I think your idea for the crop - which Oliver put into practice - is a good one. Thanks for that.
And for your other comments as well.   Posted: 09/13/2021 17:23:25

Bob Legg   Bob Legg
Leah, this certainly fits the abstract definition of not recognizing the original subject. For me, I don't think you need to change a thing. Well done, and done in camera without post is even better.   Posted: 09/05/2021 13:06:02
Leah Konicki   Leah Konicki
Thanks, Bob.   Posted: 09/07/2021 18:35:28

Oliver Morton   Oliver Morton
Leah, it takes me multiple viewings to truly appreciate abstract photography. However, the time and effort are very worthwhile. After a while, I begin to get the feel of an abstract image. Your submission is wonderful. The feeling that I get is one of power and intrigue. Beautifully done. I wouldn't change a thing.

Of course, I had to take a turn at your original image... smiles. To me, it seemed like an opportunity to play with light. So, I took a completely different approach. Your thoughts?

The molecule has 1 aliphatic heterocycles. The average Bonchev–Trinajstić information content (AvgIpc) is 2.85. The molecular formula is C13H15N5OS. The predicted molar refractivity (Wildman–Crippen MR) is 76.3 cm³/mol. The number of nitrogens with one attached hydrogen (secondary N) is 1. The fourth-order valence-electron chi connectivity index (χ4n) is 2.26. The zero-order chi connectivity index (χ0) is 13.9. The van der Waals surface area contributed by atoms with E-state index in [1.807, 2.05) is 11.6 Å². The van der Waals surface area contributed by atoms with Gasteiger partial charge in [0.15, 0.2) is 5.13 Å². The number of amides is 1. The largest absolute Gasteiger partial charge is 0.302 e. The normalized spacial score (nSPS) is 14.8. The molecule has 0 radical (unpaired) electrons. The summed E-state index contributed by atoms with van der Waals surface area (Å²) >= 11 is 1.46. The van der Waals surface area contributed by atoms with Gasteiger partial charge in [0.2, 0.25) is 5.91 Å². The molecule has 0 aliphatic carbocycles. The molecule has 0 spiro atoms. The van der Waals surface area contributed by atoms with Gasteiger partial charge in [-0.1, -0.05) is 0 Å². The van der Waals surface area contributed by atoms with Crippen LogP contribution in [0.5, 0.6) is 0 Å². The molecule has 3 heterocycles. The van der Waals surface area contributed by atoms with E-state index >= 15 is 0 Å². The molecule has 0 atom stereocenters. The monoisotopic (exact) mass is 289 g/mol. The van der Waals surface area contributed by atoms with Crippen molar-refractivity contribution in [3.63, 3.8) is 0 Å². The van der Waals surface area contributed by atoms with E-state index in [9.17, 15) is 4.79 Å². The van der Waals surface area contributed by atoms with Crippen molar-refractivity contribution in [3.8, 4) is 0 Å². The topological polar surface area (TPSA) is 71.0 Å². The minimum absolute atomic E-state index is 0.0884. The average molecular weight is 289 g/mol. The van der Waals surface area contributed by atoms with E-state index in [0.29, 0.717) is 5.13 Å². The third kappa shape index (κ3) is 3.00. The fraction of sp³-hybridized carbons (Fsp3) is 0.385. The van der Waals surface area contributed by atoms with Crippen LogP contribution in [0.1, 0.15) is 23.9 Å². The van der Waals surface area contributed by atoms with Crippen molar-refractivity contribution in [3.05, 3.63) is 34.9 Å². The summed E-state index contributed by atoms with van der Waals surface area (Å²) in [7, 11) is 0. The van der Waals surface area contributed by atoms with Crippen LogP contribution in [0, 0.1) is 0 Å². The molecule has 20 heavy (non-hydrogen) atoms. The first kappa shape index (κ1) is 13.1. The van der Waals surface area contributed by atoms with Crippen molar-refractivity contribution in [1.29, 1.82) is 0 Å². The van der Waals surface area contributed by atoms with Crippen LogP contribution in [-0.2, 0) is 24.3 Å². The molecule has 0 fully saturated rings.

Posted: 09/07/2021 09:16:06
Comment Image

Leah Konicki   Leah Konicki
  Posted: 09/07/2021 18:40:16

Leah Konicki   Leah Konicki
Thanks, Oliver,
I appreciate the feedback. This was totally an experimental image, but I find I'm liking it very well.
I do also appreciate the edits - if I'm not mistaken, you've tried the crop that someone suggested - lower on the top, wider on the side - and I do like what you did with the light. It's a completely different look, I'll study on it.
Thank you.   Posted: 09/07/2021 18:41:54
Oliver Morton   Oliver Morton
Yes, Emil's suggestion started me thinking about alternative ways to handle your original image. As he proposed, I widened the crop. Also, I cropped a bit more on the top so that only the bare wall would show.

I find that playing with light is great fun... and, after all, that's what photography is all about.

  Posted: 09/07/2021 18:46:35

LuAnn Thatcher   LuAnn Thatcher
Love your image, Leah, and I find this style inspiring to try when I am out and about!

Before I could comment, though, I had to research the definition of black and white abstract photography; it is not an easy genre to understand.

These three things stood out for me:

1. Abstract art is visionary experimentation of simplicity, composition, angle of view, lighting, harmony, and mystery; it brings out the photo's "intangibles" - things like composition, mood, and emotion; how does it make you feel when looking at it.